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Your Child and Physical Literacy

Your Child and Physical Literacy

Update: 2018-09-10
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Promoting Literacy of the Mind and Body





Teenage athlete with different kinds of sports balls isolated on white background



We usually associate literacy with reading books.  But what happens when we include a definition of physical literacy to include the way the body and brain interpret and react to the world and people around us?



The idea that there is only one kind of intelligence has been challenged, I would argue successfully, by many researchers. I've read that there are 9 different intelligences, 8 different intelligences... Emotional intelligence, visual spatial, verbal-linguistic, interpersonal, intrapersonal... Howard E. Gardner, an American Psychologist at Harvard writes a lot about this in his many published papers on the subject. If you want to read more, check out the resources section below. 



As I read child development materials like the stuff Howard Gardner wrote, I realize that so many of these intelligences are likely to improve as a result of youth sports. Think about this: What would happen if we place kids who are in the rapid intelligence development age range - from 3 years old to 8 years old - in a safe, three dimensional physical environment, populated by other kids, structured so as to provide clear objectives, and stimulated by others trying to achieve the same objective. What if we ask kids to interact with a physical object and one another, control the object with their bodies, work together to solve puzzles and problems, and wrap the whole thing in fun? The result? Physical literacy.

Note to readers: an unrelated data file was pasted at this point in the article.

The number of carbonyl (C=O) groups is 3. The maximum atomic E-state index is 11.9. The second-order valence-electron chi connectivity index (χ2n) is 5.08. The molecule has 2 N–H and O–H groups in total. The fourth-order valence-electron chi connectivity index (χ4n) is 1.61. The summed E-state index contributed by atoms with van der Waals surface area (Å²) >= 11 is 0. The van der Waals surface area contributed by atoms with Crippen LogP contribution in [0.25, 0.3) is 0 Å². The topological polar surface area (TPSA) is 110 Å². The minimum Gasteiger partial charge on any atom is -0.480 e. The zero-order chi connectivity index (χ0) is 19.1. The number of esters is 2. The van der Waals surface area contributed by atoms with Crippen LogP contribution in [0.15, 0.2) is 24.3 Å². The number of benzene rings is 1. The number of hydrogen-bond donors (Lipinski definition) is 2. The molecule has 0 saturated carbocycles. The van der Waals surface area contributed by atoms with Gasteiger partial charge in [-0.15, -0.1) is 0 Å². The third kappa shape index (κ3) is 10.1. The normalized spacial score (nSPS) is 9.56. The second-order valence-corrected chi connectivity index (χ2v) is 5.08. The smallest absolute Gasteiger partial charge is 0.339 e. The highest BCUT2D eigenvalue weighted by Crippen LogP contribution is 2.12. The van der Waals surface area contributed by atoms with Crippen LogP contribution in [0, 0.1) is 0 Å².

Sounds like the perfect training ground for kids. Read the list of 8 intelligences written about by Professor Gardner. 



* Music-rythmic: does the game of soccer not require sensitivity to sounds and rythms? How about timing that run from the (sound of the) kick of a soccer ball such that your body breaks the offside plane after the kick, but just as the ball crosses into space in the opponent's territory?

* Visual-spatial: what soccer player can perform well without spatial judgment and being able to visualize two or three plays ahead in the mind's eye? Soccer is a thinking person's game & very strategic. 

* Logical-mathematical: What soccer player doesn't need to understand the underlying principles in a causal system? How can they play if they don't understand angles, what will happen if they fake left, pass right, and intercept the through ball? 

* Bodily-kinesthetic: What soccer player doesn't need to learn how to control one's body motions and their capacity to handle objects like a soccer ball skillfully? How about having a sense of timing, a clear sense of the goal of a physical action, or the ability to train responses? 

* Interpersonal: How can a team gel unless players get in tune with team mates moods, temperaments, motivations, and abilities to cooperate and work as a group? 

* Intrapersonal: What soccer player doesn't spend time in self reflection and assessment? 

* Naturalistic: How about playing in all kinds of weather? What soccer player doesn't need to understand the relationship between wind and movement, heat or cold and body performance, nutrition and hydration and energy? 



Granted, I skipped existential intelligence and verbal-linguistic intelligence, but the seven other intelligences above are clearly enhanced by playing the game. 

Expanding Physical Literacy
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Your Child and Physical Literacy

Your Child and Physical Literacy

David Dejewski